Participants in this year’s Tour de Cure will ride hundreds of kilometres across the Victorian countryside – but the goal isn’t the end of the road. “It’s about the kids,” explained tour co-founder, Gary Bertwistle. “It’s about the stories you hear at dinner, the guest speakers, giving $5000 to a local charity every night.”
Raising money for cancer research, support and prevention programs, Tour de Cure has helped raise over $14 million since it kicked off in 2007. The initiative grew from a simple idea dreamed up by three mates, to a major charitable organisation that’s very literally changing lives. “We’ve funded well over 160 projects, some of which have resulted in world cancer breakthroughs,” said Gary. “We’ve funded some professors for four years, and they’ve actually had their discoveries printed in some of the most prestigious science journals in the world.”
While the Tour supports big-picture victories in the battle against cancer, it also helps individuals confront their own struggle with the disease. In 2010, Sean Cunial had moved to Tokyo with his wife and young family to take on the role Executive Corporate Officer and General Manager Coca-Cola West Japan when he was diagnosed with bowel cancer.
Road to Recovery
As he moved into his fourth year of recovery this year, Sean wanted to mark his progress. “Obviously you do a lot of reflecting. While having treatment I was looking online at support groups, and I saw the Tour de Cure, and I started to follow them,” he said. “This year, I’m in my fourth year of remission, so I’ve got a year to go before Doctors say I’m technically cured. So, I challenged myself to do a marathon, and to do this bike ride.”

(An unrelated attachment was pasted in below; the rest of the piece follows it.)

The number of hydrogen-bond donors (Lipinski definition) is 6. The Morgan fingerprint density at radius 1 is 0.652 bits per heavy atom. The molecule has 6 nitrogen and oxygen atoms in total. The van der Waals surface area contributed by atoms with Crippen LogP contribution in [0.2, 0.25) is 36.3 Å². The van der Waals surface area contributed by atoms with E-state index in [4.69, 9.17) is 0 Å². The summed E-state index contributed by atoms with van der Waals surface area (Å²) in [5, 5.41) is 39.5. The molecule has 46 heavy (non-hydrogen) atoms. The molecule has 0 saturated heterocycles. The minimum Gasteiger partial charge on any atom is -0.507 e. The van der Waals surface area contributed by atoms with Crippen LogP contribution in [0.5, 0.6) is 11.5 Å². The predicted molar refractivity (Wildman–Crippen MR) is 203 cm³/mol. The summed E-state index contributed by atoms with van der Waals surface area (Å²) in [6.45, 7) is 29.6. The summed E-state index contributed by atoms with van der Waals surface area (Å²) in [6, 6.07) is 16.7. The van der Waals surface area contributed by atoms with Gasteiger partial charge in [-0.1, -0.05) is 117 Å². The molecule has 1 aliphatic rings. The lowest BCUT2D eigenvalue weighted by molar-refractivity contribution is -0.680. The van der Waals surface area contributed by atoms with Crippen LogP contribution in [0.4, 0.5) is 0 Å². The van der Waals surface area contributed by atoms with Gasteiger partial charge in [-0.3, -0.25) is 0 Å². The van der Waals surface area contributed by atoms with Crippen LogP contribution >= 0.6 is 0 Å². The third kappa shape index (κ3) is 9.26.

Coming from rural NSW, Sean is excited about helping people in regional areas and to speak about prevention - and the possibility of a cure. “The whole idea of going to talk to kids and leave a message is important,” he said. “It’s about connecting with communities, about leaving a message, and having some fun along the way.”
Sean will be joined by mates Paul Fitzgerald, General Manager of Coca-Cola New Zealand, and Philip Roberts, Franchise and Commercial General Manager Coca-Cola Australia. It’s Paul’s second Tour, having first joined after losing his uncle to pancreatic cancer. “They’re a great bunch, and they’re disciplined,” said Paul of his fellow riders. “I’ve ridden with a lot of different people, but the way the Tour de Cure guys ride, it’s really, really tight, and it’s really enjoyable. I’m looking forward to getting back in the saddle.”
Philip is riding for his son, Nicholas, who was diagnosed with Hodgsons Lymphoma in 2011. Nicholas went through treatment and was in remission – he and his family got the terrible news the cancer had re-emerged in May of this year.
“He has almost completed his second round of chemo treatment and we are confident of a positive and enduring outcome,” Philip explained. “In addition my mum passed away from cancer in 2005 and my mother-in-law in 2014 – so I have a lot to ride for.”
Like his mates, Paul isn’t concentrating on the mechanics of the ride. “The only way we’re going to beat cancer is with research,” he said. “I’m never going to discover the cure to cancer, but I can help in some little way to make a difference.”
To donate, click on this link and search for Sean, Philip and Paul.